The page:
No more scores, only feedback
Last week, I attended the informational meeting that our cheerleading coach held for the girls who would be trying out in the spring for next year’s squad and their parents. Our cheerleading program is making some changing to the tryout process and in an effort to be transparent, our coach and athletic director set up a meeting to inform parents of these changes well in advance of them taking effect so that all questions and concerns could be answered prior to tryouts.
In our area, schools bring in outside judges for cheerleading tryouts. I’m not sure when the practice of using outside judges started, but I hear cheer coaches from many different schools who wish that they could choose their own squad, just as our other athletic coaches choose their own teams. Next year, our cheerleading squad will be chosen by our coaches, and no outside judges will be used.
At the meeting, the cheer coach told the parents and athletes that at the end of tryouts, the coaches would meet with each athlete and let her know if she made it or not. She also told them that they would share feedback with the athletes at the meeting.
What she said next was brilliant.
She told them that the judges wouldn’t be scoring any of the athletes who would be trying out. The coaches will use a rubric and make notes on the rubric, but they won’t have any scores.
Why is this important? The parents and athletes won’t have a ranking system. They won’t gather as many scores as they can from each other to figure out the ranking system of everyone who tried out. They will simply learn what they coach saw in terms of their strengths and/or weaknesses and if they made the team or not.
I believe one of the keys to success with this new system will be in the delivery of the news and the feedback that is given, because
Not all feedback is helpful
My youngest daughter is a high school sophomore this year. What I’m about to share happened in April of her seventh grade year.
Volleyball tryouts were going on at her school for the 8th grade team. She had played on the school’s 7th grade team the previous fall, and she had just finished up a season of club volleyball where she had played a lot and gotten some really good experience with a tough coach.
My husband picked her up from tryouts, and when they walked in the door, she was crying. The coach told her that she didn’t make the team.
The coach told her that the practices would be really hard…
My daughter had just finished a club season and gone through practices that were more demanding than her 7th grade team practices or the 8th grade team practices that my oldest daughter had gone through the previous fall.
And that she wouldn’t get much playing time…
What? The coach knew in April who would be getting playing time in the fall? Did she have a growth mindset about all of the athletes?
My husband and I told our daughter that everything happens for a reason, and there was a reason why this didn’t happen for her. We told her that we had seen her play in club and knew that she was working hard on her volleyball skills. She told us that she still wanted to play in the next club season, and that she was going to try out for the 9th grade team the next spring.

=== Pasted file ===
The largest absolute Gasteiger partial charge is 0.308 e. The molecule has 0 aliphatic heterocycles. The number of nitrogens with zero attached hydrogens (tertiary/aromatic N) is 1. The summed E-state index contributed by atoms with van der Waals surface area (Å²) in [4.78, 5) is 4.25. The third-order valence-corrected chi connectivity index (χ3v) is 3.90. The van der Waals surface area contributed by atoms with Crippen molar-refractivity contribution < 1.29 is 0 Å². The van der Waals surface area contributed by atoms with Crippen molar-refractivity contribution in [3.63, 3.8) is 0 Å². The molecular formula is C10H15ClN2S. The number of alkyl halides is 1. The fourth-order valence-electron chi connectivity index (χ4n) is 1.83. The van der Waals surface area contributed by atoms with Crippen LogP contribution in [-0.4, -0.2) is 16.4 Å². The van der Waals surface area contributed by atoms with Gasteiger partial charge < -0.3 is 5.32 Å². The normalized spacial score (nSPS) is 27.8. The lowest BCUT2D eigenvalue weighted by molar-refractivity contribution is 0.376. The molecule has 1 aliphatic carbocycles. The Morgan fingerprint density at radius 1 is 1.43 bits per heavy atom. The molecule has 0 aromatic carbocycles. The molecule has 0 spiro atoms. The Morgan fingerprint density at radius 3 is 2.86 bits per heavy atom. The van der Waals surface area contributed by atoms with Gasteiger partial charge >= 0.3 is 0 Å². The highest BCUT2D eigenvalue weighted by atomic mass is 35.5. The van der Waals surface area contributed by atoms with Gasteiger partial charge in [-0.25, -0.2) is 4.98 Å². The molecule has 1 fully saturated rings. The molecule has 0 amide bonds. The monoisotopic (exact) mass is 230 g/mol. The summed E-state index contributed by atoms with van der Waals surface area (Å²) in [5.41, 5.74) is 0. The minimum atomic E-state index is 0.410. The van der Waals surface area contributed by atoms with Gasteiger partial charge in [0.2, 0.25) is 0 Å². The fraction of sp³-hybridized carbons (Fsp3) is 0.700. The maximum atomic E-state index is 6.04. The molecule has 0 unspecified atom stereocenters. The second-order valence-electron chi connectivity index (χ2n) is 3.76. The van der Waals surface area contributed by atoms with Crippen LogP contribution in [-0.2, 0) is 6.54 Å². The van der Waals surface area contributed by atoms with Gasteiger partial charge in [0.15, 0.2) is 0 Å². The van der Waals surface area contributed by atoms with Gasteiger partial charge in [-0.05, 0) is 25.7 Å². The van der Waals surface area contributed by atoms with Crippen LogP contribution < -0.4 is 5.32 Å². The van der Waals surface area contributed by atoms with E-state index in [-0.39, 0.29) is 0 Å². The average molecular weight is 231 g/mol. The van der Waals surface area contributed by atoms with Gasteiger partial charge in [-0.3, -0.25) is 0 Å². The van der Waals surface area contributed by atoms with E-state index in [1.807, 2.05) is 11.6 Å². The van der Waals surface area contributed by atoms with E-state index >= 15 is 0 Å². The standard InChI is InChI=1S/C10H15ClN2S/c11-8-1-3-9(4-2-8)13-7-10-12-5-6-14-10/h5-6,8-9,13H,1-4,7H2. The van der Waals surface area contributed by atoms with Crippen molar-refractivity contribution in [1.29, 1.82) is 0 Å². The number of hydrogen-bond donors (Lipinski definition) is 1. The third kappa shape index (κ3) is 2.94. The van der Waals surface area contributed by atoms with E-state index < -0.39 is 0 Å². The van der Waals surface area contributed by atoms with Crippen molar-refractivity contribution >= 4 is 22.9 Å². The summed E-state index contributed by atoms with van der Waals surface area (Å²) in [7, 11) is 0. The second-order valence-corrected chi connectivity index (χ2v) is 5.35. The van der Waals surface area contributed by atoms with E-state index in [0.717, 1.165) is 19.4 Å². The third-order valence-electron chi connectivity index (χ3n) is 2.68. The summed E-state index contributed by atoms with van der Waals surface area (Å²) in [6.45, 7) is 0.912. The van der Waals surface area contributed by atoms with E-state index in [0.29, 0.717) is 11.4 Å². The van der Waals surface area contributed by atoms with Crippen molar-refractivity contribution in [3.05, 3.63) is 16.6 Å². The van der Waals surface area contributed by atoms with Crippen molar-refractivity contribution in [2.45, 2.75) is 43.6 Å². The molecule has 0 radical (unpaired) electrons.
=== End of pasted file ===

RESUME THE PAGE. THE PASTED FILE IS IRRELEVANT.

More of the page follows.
I was proud of my daughter's determination, especially when the feedback that she got from the coach could have led her giving up. (She went on to make the 9th grade team and started and played in every game. Same for this past fall on the junior varsity team.)
There are some important characteristics to giving feedback that make it more effective. One of the most important characteristic is the manner in which it is given. We all respond more positively to feedback when it is given in a positive way. The person giving the feedback should give it with the intent to be helpful and improve performance. It’s important to recognize and praise what was done right, then offer specific feedback that is actionable.
InformED gives 20 tips to giving feedback to students. Here are a few from the website:
Feedback should be educative in nature.
Providing feedback means giving students an explanation of what they are doing correctly AND incorrectly. However, the focus of the feedback should be based essentially on what the students is doing right. It is most productive to a student’s learning when they are provided with an explanation and example as to what is accurate and inaccurate about their work.
Use the concept of a “feedback sandwich” to guide your feedback: Compliment, Correct, Compliment.
Be sensitive to the individual needs of the student.
It is vital that we take into consideration each student individually when giving feedback. Our classrooms are full of diverse learners. Some students need to be nudged to achieve at a higher level and other needs to be handled very gently so as not to discourage learning and damage self-esteem. A balance between not wanting to hurt a student’s feelings and providing proper encouragement is essential.
Have the student take notes.
During a conference over a test, paper or a general ‘check in’, have the student do the writing while you do the talking. The student can use a notebook to jot down notes as you provide the verbal feedback.
You can read all 20 tips here:
I would love to hear your thoughts about feedback. Please leave a comment or connect with me on twitter, @jennifer_hogan.